Local seminars should have classes for yudansha only as well as the general membership classes. Dojo-cho should feel free to ask for training which focuses on their specific needs. They should not feel as if they have to settle for whatever the visiting instructor may feel is interesting but which may not address the specific concerns of the folks at that dojo.
Large events like the Camps should have classes each day devoted to "user generated content". In other words, the folks attending the event get to ask questions and look for instruction on areas which they find problematic. Dump the "shut up and train" model for these classes and let people express what they want to learn and what they feel their problems are.
The whole focus of the organization should be on transmission, period. The Shihan pass on what they know to the next tier down. They in turn pass it down to the tier below them. The need is for personal relationship and contact. If you take the group of seniors at the top and look at them collectively, they should know the names of every dojo head in the organization and who the senior folks are in the dojo. Every dojo has one or two seniors with whom they have this mentoring relationship. This should be a requirement of membership in the organization. There needs to be an active commitment on the part of the folks at the top that everyone gets the most out of their training. This does not exist now. The folks that get the juice are the ones who make the effort to get out and attend events and camps. In my opinion, any time an organization tolerates dojo membership in which the Chief Instructor and his seniors students do not actively participate in this two way vertical relationship with the seniors, that organization is failing in its mission. The dojo in question should be tossed out. In those cases in which there are financial issues which prevent dojo heads from training as they should, the organization should provide scholarship assistance as required. Dojos which are too small to hold their own events must network with other dojos regionally to support events collectively.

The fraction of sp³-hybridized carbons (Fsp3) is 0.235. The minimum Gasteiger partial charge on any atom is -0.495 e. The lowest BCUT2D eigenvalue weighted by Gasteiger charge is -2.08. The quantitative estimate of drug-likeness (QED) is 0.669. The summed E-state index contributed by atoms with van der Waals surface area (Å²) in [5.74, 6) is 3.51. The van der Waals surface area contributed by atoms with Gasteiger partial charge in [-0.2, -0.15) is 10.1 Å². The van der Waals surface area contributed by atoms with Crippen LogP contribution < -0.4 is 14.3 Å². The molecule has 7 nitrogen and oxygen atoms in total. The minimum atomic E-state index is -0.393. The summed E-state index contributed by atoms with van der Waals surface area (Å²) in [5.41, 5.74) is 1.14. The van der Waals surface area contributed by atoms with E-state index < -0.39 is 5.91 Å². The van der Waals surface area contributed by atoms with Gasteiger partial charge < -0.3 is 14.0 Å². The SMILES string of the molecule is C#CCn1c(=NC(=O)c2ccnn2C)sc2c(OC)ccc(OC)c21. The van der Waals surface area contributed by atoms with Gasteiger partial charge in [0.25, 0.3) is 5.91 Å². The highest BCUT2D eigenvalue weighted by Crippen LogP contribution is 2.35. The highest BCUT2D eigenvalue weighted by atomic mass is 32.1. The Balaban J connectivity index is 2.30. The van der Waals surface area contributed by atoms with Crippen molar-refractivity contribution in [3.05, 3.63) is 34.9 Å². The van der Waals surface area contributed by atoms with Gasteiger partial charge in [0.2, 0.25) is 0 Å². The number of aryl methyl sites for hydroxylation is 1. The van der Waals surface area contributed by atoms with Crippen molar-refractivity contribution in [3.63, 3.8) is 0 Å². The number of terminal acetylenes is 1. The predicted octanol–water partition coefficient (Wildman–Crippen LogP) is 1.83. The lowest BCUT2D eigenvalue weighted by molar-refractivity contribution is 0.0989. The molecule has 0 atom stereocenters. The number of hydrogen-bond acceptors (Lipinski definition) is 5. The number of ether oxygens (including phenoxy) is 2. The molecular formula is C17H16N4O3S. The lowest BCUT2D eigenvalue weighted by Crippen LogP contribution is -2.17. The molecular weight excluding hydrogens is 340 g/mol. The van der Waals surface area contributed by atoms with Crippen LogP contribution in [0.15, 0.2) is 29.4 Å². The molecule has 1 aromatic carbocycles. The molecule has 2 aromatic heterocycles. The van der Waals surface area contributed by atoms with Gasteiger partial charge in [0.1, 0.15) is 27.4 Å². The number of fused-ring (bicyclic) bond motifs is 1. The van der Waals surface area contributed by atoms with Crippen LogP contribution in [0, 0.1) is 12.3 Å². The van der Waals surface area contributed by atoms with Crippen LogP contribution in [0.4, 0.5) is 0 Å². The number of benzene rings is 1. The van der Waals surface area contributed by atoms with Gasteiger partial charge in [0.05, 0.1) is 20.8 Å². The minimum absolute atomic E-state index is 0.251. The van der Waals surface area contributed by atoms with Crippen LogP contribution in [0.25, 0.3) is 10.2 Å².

Individual members of the whole can do what they want. If they don't train, they don't test. Simple. But anyone who is a dojo head has set himself up as a teacher. If he does not constantly seek to better himself, he is guilty of fraud in my opinion. A functional organization will not permit this. Emphasis must be on the transmission of the skills to the widest possible number of folks not on growing the organization by accepting any Tom, Dick and Harry regardless of their commitment to participate.
7) Part of the function of the organization would be to expose their members to teachers from outside who have something to teach of value to Aikido practitioners. Guest instructors like Ushiro sensei appearing at an Aikido Camp should be common practice rather than an exceptional occurrence. O-Sensei invited teachers to Hombu all the time. The deshi received all sorts of instruction from outside folks invited by the Founder to teach his students.
6) I do not think that setting up an organization that would function this way would be difficult at all. I strongly believe that this is the mechanism that is required in order for anything other than a small elite of self motivated folks to do Aikido of some quality.
However, I recognize that something like this would require a rethinking on the part of the folks currently at the top of the Aikido heap. Am I optimistic that this will occur? No. It would probably take certain people going off on their own and starting fresh. It might or might not be an accepted model from the standpoint of association with Japan... If association stands in the way of the transmission, then it needs to be dumped. I do believe that if anyone actually made a good start at this, they would be successful and their success would eventually force other groups to take notice. But maybe not... Notice that much of what I propose not only does not support the idea of promoting a particular "style" of doing Aikido but actually runs directly counter to such an idea. Many Aikido teachers derive their status and even their living from being large fish in a relatively small pond. I doubt if they would chuck away this advantage easily just so that their Aikido could be better.
For some of this to happen, it has to be bottom up. The folks at the bottom and the middle must demand more from their teachers. This whole "loyalty" thing allows teachers who long ago stopped trying to keep students with great potential in thrall. It is the students themselves who need to stop cooperating in their own limitation. They need to seek out the training they know they need and they need to not let anyone tell them who to train with or what to train in. If it looks like they will start losing students, the folks with the vested interests will change, if for no other reason. Right now they have no incentive to do so.